Danish philosopher Søren Kierkegaard’s explication of the Biblical story of Abraham and Isaac is not easy reading. This short book is definitely not “philosophy light,” or “theology for the masses,” but a very serious philosophico-theological attempt to understand what it means to have the kind of faith attributed to Abraham, without dismissing him as a madman for being willing to kill his favored son when God asks him to. It is complex, detailed, imaginative, expansive, and difficult (unless you read this sort of thing all the time, which I don’t).
Kierkegaard may not go down easily with anyone who prefers to think of faith as a warm feeling that gets you through the hard times. By his reading of things, neither faith nor doubt, properly understood, comes easily or cheaply, without effort and a considerable amount of time. Indeed, for a book about faith, Kierkegaard writes quite a bit about doubt, leading to the interesting question: Can faith and doubt co-exist? (Hint: The answer is yes.) In justifying or explaining Abraham’s actions, however, the primary tension at issue in Kierkegaard’s study is not between faith and doubt, with faith triumphant, but between ethics (what is publicly acceptable and, even more important, done for the good of all) and aesthetics (human sensory experience). It is not possible to find any rationale or justification for Abraham’s willingness to kill his son in the realm of ethics. It goes against every norm of human society, parental responsibility, and fatherly love. And it is not good enough to say, “Well, Abraham knew that in the end God would spare Isaac and not really require his blood at Abraham’s hand.” That kind of justification undermines the whole story. The only way to understand Abraham as a hero of faith is if he knew that God’s requirement meant that he would, in fact and in deed, kill his son., but also that God would restore Isaac (another Isaac?) to him, since it was through that genealogical line that God’s promises to Abraham had meaning. Not spare him, but restore him. It’s a paradox, and is explainable only by reference to the absurd. By “absurd,” Kierkegaard does not mean strange or weird or ridiculous. He means that which is beyond the ability of human agency and the grasp of human reason. The only way Abraham could act was by reliance on the absurd—the so-called “leap of faith” often referred to. The only way he could regain Isaac was via the absurd, but in order for his faith to have any effect, he had to believe that he was indeed going to sacrifice his son. That’s the paradox, but it is the paradox that is at the heart of any attempt to understand Abraham, in Kierkegaard’s view, because while he argues that the ethical is higher than the aesthetic, the religious stage of life is higher still. This stage puts one in a relationship with God that is personal, absolute, transcendent, and ineffable.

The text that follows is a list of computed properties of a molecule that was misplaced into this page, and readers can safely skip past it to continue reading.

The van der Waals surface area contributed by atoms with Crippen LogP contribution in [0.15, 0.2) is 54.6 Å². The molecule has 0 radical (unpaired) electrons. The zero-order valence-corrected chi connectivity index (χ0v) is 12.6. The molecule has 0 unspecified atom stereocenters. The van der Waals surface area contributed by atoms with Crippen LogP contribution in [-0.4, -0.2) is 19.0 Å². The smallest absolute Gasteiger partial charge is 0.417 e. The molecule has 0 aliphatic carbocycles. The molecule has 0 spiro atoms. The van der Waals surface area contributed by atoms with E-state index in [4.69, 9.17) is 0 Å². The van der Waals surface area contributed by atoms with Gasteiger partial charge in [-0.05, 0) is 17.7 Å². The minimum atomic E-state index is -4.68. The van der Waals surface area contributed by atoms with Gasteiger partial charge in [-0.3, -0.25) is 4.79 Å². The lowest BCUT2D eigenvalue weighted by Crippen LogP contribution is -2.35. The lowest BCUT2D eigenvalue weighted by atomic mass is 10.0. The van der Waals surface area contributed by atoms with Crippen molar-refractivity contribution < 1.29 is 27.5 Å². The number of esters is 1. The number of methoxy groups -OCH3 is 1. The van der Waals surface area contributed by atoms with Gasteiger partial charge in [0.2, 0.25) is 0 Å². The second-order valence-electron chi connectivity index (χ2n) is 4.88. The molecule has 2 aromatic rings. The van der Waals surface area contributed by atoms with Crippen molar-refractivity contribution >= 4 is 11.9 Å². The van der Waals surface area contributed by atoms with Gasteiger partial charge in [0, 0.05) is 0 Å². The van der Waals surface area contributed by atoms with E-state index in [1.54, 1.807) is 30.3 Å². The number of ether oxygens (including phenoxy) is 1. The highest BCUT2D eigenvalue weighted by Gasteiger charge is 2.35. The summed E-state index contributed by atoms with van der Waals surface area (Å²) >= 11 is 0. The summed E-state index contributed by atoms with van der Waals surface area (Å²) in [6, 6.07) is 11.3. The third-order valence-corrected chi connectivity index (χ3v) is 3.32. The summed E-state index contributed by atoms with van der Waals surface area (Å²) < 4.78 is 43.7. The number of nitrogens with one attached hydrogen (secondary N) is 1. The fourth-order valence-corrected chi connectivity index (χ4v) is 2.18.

For me, the whole thing began to become understandable (to the extent that it ever did), in the third of the three “problema” that form the core of the book, and especially the last major section. (“But now Abraham. How did he act?”) In the end Kierkegaard denies that he is actually trying to explain Abraham, since he claims that “I cannot understand Abraham, I can only admire him.” Possibly he is just being clever in saying so, though after his discussion of the absurd and of the demands of the religious life, maybe not. The story of Abraham challenges us at the heart of both our private lives (the aesthetic) and our public lives (the ethical), demanding that we at least imagine, even if we cannot live, a life beyond both (the religious).
This is not easy going, certainly not a book to pick up when you’re tired or to try to rush through. In the end I’m glad I read it, though I’m not sure I’m ready just yet to rush out and read everything of Kierkegaard’s. But I did find it eye-opening, at times invigorating, at times nearly impenetrable.
- Paperback: 176 pages
- Publisher: Penguin Books Ltd; 1 edition (29 August 1985)
- Language: English
- ISBN-10: 0140444491
- ISBN-13: 978-0140444490
- Product Dimensions: 12.8 x 1 x 19.8 cm
- Boxed-product Weight: 90.7 g
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- Amazon Bestsellers Rank: 47,574 in Books (See Top 100 in Books)